Johnson has a broad church of heavyweights to help him. They include the historian Michael Burleigh, whose latest book on terrorism, Blood & Rage, has been described as "brilliant" by the Conservative leader, David Cameron; the novelist Sir VS Naipaul; maverick Labour MP Frank Field; playwright Sir Tom Stoppard; Lord Lawson; Balkans expert Noel Malcolm and Tory MP Michael Gove. Johnson's brother, Luke, chairman of Channel 4 and a Financial Times columnist, is there to help out with the business side. (Their father is Paul Johnson, the writer and historian, who famously crossed from left to right.)

Burleigh says: "It is useful to be reminded that Europe has conservative intellectual traditions distinctive from some of those in the US and under-represented in the left-liberal media consensus." But, he adds Western civilisation should be understood in its current globalised sense and not in terms of a nostalgic refight of the Cold War, after the missed decade of Bush Snr and Bill Clinton, in which the Western Right lost its way.

Also on board is the 85-year-old US historian Gertrude Himmelfarb, whose husband, Irving Kristol, is considered the godfather of neo-conservatism, while she is its queen bee. The Prime Minister, Gordon Brown, is a fan of her Victorian approach to morality, having written the preface to the British edition of her book The Roads to Modernity. As Johnson remarks, the old boundaries are shifting.

What does Standpoint's main rival think of its chances? Prospect editor David Goodhart is bullish: "I'm sure it will survive and flourish but I doubt it will make its circulation target - perhaps about 15,000. It's more ideological than we are, and will be seen as neoconservative. But it won't be bad for us - there is a gap on the right, particularly now with the Tories coming back. There is more intellectual ferment on the centre-right."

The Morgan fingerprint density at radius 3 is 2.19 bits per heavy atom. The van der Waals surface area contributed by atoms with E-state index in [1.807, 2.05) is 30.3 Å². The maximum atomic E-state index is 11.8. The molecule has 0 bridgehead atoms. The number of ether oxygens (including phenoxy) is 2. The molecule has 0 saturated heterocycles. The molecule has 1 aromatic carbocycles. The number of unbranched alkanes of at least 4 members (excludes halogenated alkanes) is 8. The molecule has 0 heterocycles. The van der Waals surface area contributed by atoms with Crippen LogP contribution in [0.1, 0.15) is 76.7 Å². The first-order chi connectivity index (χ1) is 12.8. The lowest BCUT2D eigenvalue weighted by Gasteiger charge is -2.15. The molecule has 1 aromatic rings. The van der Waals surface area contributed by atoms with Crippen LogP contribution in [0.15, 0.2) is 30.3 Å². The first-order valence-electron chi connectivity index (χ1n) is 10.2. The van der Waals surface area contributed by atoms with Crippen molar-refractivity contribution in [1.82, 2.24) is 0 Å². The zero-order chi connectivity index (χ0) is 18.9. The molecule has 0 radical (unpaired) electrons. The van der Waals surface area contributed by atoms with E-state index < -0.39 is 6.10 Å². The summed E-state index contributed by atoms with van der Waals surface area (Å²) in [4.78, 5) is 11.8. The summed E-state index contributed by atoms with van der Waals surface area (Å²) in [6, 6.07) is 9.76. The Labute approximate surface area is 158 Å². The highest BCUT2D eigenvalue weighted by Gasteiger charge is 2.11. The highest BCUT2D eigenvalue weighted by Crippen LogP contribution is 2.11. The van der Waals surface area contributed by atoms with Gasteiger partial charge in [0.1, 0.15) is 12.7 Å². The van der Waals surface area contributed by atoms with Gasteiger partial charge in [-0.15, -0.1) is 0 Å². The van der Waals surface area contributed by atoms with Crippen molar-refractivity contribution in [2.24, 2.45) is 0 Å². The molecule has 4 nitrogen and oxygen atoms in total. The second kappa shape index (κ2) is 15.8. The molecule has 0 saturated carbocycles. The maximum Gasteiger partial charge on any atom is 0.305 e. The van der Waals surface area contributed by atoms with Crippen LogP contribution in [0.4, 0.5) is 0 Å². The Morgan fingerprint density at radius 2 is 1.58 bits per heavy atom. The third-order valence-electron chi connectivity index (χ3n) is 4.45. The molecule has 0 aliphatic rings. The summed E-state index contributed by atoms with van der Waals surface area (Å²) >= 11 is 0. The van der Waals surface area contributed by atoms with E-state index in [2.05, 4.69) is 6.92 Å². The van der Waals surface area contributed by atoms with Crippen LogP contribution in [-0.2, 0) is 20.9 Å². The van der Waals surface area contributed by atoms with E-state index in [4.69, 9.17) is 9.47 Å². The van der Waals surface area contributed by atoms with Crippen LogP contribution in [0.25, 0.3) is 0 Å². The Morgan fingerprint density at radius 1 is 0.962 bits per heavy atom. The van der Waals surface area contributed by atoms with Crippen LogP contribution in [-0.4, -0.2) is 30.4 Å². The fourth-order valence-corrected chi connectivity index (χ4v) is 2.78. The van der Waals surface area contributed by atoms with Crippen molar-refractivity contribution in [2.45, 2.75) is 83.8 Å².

Indeed, Goodhart says Standpoint's launch can be mirrored to Prospect's own in 1995, just two years before New Labour came to power. "I hope this doesn't mean too bad news for Gordon Brown, but Standpoint coming on the scene now reminds me of when we started."

Even Prospect is changing tack, shifting to a more liberal, centre-left view, more concerned with current affairs than politics with a big P. Just as Standpoint may be filling ideological ground, so Prospect is moving on to new ground, with plans for more American-style narrative reporting. Not being able to pay top-dollar rates for journalists has been the problem, says Goodhart: "In the past we have not been able to pay enough money for the serious, well-researched articles you see in American magazines such as The Atlantic Monthly or The New Yorker. There is so much extended commentary in the UK, mainly because it's cheap and too easy to do. In the US some top journalists, who perhaps spend a month on a piece, can earn £10,000 for an article - unheard of here."

But Goodhart wants to break the mould. Talks are under way with new investors who are more interested in taking stakes now that Prospect sells 27,000 copies a month and breaks even.

Johnson also draws inspiration from across the Atlantic: "We are unashamed fans of the US," he says. "There is a fresh debate of ideas, which has led to a thriving magazine market."

Johnson and Goodhart may be new rivals but they are old friends; they reported the fall of the Berlin Wall as newspaper correspondents in West Germany. Chess is Johnson's other great passion; his book White King and Red Queen looks at how chess became the proxy war between the Soviet Union and the US during the Cold War, and he's advising Richard Eyre on the chess scenes in his new film, The Other Man, starring Liam Neeson. His next move will be watched with more than usual interest.